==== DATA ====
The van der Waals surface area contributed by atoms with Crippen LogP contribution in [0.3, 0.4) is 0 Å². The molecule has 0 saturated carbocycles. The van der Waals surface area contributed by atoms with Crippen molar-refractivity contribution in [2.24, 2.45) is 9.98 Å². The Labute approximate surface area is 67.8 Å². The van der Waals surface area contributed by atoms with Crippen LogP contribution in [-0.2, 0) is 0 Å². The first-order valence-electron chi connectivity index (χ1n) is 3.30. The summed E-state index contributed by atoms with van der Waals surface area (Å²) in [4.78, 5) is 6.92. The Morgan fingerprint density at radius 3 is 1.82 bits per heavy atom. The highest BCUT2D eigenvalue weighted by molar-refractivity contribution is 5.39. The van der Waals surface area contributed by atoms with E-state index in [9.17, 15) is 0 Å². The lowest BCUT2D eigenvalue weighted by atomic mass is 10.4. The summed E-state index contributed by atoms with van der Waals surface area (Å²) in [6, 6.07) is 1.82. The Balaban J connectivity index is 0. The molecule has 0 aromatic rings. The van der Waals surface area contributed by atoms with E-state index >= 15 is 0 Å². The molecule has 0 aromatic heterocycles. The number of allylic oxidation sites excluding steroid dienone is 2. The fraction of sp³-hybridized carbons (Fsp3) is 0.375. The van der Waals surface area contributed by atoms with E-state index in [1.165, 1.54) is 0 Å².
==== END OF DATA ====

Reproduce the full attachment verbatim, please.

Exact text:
The van der Waals surface area contributed by atoms with Crippen LogP contribution in [0.3, 0.4) is 0 Å². The molecule has 0 saturated carbocycles. The van der Waals surface area contributed by atoms with Crippen molar-refractivity contribution in [2.24, 2.45) is 9.98 Å². The Labute approximate surface area is 67.8 Å². The van der Waals surface area contributed by atoms with Crippen LogP contribution in [-0.2, 0) is 0 Å². The first-order valence-electron chi connectivity index (χ1n) is 3.30. The summed E-state index contributed by atoms with van der Waals surface area (Å²) in [4.78, 5) is 6.92. The Morgan fingerprint density at radius 3 is 1.82 bits per heavy atom. The highest BCUT2D eigenvalue weighted by molar-refractivity contribution is 5.39. The van der Waals surface area contributed by atoms with E-state index in [9.17, 15) is 0 Å². The lowest BCUT2D eigenvalue weighted by atomic mass is 10.4. The summed E-state index contributed by atoms with van der Waals surface area (Å²) in [6, 6.07) is 1.82. The Balaban J connectivity index is 0. The molecule has 0 aromatic rings. The van der Waals surface area contributed by atoms with E-state index >= 15 is 0 Å². The molecule has 0 aromatic heterocycles. The number of allylic oxidation sites excluding steroid dienone is 2. The fraction of sp³-hybridized carbons (Fsp3) is 0.375. The van der Waals surface area contributed by atoms with E-state index in [1.165, 1.54) is 0 Å².